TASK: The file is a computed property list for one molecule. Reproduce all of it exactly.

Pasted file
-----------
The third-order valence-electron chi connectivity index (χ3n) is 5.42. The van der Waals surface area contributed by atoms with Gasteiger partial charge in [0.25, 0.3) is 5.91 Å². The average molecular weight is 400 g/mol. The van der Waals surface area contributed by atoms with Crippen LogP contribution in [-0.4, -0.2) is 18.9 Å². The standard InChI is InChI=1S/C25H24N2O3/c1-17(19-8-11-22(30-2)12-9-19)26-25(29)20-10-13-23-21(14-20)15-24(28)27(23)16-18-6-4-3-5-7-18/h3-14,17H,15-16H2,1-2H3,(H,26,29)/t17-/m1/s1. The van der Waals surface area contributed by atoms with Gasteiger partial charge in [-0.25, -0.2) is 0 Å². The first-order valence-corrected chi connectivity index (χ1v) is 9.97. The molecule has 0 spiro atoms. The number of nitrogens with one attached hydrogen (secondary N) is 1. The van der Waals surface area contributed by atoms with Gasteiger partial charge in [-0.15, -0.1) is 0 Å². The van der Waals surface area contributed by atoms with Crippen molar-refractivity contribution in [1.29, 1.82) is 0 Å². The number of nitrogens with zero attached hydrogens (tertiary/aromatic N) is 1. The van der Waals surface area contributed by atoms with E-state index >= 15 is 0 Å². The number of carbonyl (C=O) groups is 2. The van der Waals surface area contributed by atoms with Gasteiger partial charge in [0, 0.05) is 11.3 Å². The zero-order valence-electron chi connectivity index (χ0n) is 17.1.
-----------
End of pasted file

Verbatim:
The third-order valence-electron chi connectivity index (χ3n) is 5.42. The van der Waals surface area contributed by atoms with Gasteiger partial charge in [0.25, 0.3) is 5.91 Å². The average molecular weight is 400 g/mol. The van der Waals surface area contributed by atoms with Crippen LogP contribution in [-0.4, -0.2) is 18.9 Å². The standard InChI is InChI=1S/C25H24N2O3/c1-17(19-8-11-22(30-2)12-9-19)26-25(29)20-10-13-23-21(14-20)15-24(28)27(23)16-18-6-4-3-5-7-18/h3-14,17H,15-16H2,1-2H3,(H,26,29)/t17-/m1/s1. The van der Waals surface area contributed by atoms with Gasteiger partial charge in [-0.25, -0.2) is 0 Å². The first-order valence-corrected chi connectivity index (χ1v) is 9.97. The molecule has 0 spiro atoms. The number of nitrogens with one attached hydrogen (secondary N) is 1. The van der Waals surface area contributed by atoms with Gasteiger partial charge in [-0.15, -0.1) is 0 Å². The van der Waals surface area contributed by atoms with Crippen molar-refractivity contribution in [1.29, 1.82) is 0 Å². The number of nitrogens with zero attached hydrogens (tertiary/aromatic N) is 1. The van der Waals surface area contributed by atoms with E-state index >= 15 is 0 Å². The number of carbonyl (C=O) groups is 2. The van der Waals surface area contributed by atoms with Gasteiger partial charge in [0, 0.05) is 11.3 Å². The zero-order valence-electron chi connectivity index (χ0n) is 17.1.